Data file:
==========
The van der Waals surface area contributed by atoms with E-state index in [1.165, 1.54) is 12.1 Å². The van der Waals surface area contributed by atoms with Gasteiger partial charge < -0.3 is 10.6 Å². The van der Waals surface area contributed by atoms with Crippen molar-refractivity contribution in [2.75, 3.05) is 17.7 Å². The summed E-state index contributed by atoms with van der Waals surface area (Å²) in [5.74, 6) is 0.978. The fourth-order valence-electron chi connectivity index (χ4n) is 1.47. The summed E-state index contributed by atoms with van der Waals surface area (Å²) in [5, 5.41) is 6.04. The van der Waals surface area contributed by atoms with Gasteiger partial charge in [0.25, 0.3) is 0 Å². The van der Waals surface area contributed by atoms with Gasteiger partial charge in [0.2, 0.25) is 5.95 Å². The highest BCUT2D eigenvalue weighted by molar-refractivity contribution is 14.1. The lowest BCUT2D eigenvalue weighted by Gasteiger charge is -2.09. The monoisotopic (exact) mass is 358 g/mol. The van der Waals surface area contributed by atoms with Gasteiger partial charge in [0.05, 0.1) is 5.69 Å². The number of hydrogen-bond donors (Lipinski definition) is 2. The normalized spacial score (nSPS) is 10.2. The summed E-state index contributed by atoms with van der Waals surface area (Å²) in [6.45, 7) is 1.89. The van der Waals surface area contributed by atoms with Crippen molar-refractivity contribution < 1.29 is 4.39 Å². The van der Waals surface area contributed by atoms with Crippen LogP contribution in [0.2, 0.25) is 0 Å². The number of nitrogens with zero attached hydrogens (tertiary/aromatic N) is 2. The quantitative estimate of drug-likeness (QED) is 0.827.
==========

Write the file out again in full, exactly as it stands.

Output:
The van der Waals surface area contributed by atoms with E-state index in [1.165, 1.54) is 12.1 Å². The van der Waals surface area contributed by atoms with Gasteiger partial charge < -0.3 is 10.6 Å². The van der Waals surface area contributed by atoms with Crippen molar-refractivity contribution in [2.75, 3.05) is 17.7 Å². The summed E-state index contributed by atoms with van der Waals surface area (Å²) in [5.74, 6) is 0.978. The fourth-order valence-electron chi connectivity index (χ4n) is 1.47. The summed E-state index contributed by atoms with van der Waals surface area (Å²) in [5, 5.41) is 6.04. The van der Waals surface area contributed by atoms with Gasteiger partial charge in [0.25, 0.3) is 0 Å². The van der Waals surface area contributed by atoms with Gasteiger partial charge in [0.2, 0.25) is 5.95 Å². The highest BCUT2D eigenvalue weighted by molar-refractivity contribution is 14.1. The lowest BCUT2D eigenvalue weighted by Gasteiger charge is -2.09. The monoisotopic (exact) mass is 358 g/mol. The van der Waals surface area contributed by atoms with Gasteiger partial charge in [0.05, 0.1) is 5.69 Å². The number of hydrogen-bond donors (Lipinski definition) is 2. The normalized spacial score (nSPS) is 10.2. The summed E-state index contributed by atoms with van der Waals surface area (Å²) in [6.45, 7) is 1.89. The van der Waals surface area contributed by atoms with Crippen molar-refractivity contribution < 1.29 is 4.39 Å². The van der Waals surface area contributed by atoms with Crippen LogP contribution in [0.2, 0.25) is 0 Å². The number of nitrogens with zero attached hydrogens (tertiary/aromatic N) is 2. The quantitative estimate of drug-likeness (QED) is 0.827.